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Andersen Airmen on a highway to healing

  • Published
  • By Staff Sgt. Alexandre Montes
  • 36th Wing Public Affairs
Members of the Andersen Ambulance Services know every time an alarm sounds, it could be a life-or-death situation hinging on their ability to respond as quick as possible.

"We don't have the same mission as the rest of the medical group," said Tech. Sgt. Aristotle Eclarino, 36th Medical Operations Suqadron Emergency Medical Services technician. "They have the normal (eight) to five, we have to respond at a moment's notice, and my guys are game for whatever happens."

The unique mission in the Pacific region gives these responders a different perspective of being "medics on wheels." Each day is a mystery for what situations they will have to overcome.

"Every Airman's first call to respond is like a reality check, it makes or breaks a technician," said Airman 1st Class Thomas Redman, 36th MDOS Emergency Medical Services technician. "Training is what we do when not responding."

Ambulance services constantly trains during duty hours with Air Force and local Naval fire departments. This also includes weekly training and monthly disaster team or readiness verification training with other sections within the 36th Medical Group. These training sessions sharpen their skills as emergency responders to ensure the safety of each other and patients.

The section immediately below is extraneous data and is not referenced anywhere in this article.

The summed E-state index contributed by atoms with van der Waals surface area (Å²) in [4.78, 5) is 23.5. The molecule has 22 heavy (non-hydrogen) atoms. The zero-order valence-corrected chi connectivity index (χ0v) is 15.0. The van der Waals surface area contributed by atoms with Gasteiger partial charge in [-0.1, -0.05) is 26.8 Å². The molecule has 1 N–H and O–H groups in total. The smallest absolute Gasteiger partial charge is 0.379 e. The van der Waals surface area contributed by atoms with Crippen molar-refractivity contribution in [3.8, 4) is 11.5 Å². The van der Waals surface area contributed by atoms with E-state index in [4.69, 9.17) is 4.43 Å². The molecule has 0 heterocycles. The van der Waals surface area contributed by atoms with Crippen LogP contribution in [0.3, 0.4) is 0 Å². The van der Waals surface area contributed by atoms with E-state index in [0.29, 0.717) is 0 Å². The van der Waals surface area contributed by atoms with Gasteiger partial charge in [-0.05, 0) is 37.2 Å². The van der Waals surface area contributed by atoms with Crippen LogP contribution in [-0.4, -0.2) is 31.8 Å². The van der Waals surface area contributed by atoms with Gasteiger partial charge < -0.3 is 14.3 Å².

Eclarino said early on-scene medical treatment dates back to the 1400s innovated by the Royal Spanish Army who only picked up the injured after each battle, they were called "ambulancias." Today they are known as Emergency Medical Technicians, some may call them "Medics on Wheels."

"(The) ambulance service's mission is to provide twenty-four hour emergency medical services, which includes 911 medical calls and in-flight emergency support," said Tech. Sgt. Sharnta Bullard, 36th MDOS Emergency Medical Services NCO in charge.

Estimated time of arrival to the nearest emergency room is 40 minutes away at the U.S. Naval Hospital Guam. Because of this, there are always two-person teams on standby prepared to report within seven minutes of notification and carry out the mission at hand.

"My guys know when they are on shift for 24 hours, we can be up for 24 hours and they know that. These airman do this with no questions and with pride," Eclarino said. "I am proud to work with such a cohesive group of individuals here that love what they do."

He said the dynamic of being an EMT is teamwork and motivation that keep its members learning and growing as technicians. Not only do the EMTs man ambulances, they also work in the emergency rooms as well. "This type of work builds Airman's core values and carries over to the next." Eclarino said.

"With every call we do, we reflect on it and think about how to do it better in the future," he continued. "Then we learn from it and move on so we can focus on what going to happen next."

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